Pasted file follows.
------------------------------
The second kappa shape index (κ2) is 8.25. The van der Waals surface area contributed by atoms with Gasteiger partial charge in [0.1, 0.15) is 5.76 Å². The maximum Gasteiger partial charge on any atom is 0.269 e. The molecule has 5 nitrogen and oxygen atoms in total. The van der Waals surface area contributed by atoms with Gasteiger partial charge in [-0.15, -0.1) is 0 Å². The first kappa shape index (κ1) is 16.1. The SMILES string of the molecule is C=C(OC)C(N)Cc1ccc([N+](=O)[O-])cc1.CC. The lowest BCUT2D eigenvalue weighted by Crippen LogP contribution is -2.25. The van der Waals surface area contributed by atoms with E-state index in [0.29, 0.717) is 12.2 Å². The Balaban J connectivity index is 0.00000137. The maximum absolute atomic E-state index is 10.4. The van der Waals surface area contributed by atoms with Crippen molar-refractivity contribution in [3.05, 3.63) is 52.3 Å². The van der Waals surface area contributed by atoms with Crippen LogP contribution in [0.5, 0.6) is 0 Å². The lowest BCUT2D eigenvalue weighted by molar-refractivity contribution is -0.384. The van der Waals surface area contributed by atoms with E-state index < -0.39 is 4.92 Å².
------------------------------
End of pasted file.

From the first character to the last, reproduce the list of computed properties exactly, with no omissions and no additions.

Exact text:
The second kappa shape index (κ2) is 8.25. The van der Waals surface area contributed by atoms with Gasteiger partial charge in [0.1, 0.15) is 5.76 Å². The maximum Gasteiger partial charge on any atom is 0.269 e. The molecule has 5 nitrogen and oxygen atoms in total. The van der Waals surface area contributed by atoms with Gasteiger partial charge in [-0.15, -0.1) is 0 Å². The first kappa shape index (κ1) is 16.1. The SMILES string of the molecule is C=C(OC)C(N)Cc1ccc([N+](=O)[O-])cc1.CC. The lowest BCUT2D eigenvalue weighted by Crippen LogP contribution is -2.25. The van der Waals surface area contributed by atoms with E-state index in [0.29, 0.717) is 12.2 Å². The Balaban J connectivity index is 0.00000137. The maximum absolute atomic E-state index is 10.4. The van der Waals surface area contributed by atoms with Crippen molar-refractivity contribution in [3.05, 3.63) is 52.3 Å². The van der Waals surface area contributed by atoms with Crippen LogP contribution in [0.5, 0.6) is 0 Å². The lowest BCUT2D eigenvalue weighted by molar-refractivity contribution is -0.384. The van der Waals surface area contributed by atoms with E-state index < -0.39 is 4.92 Å².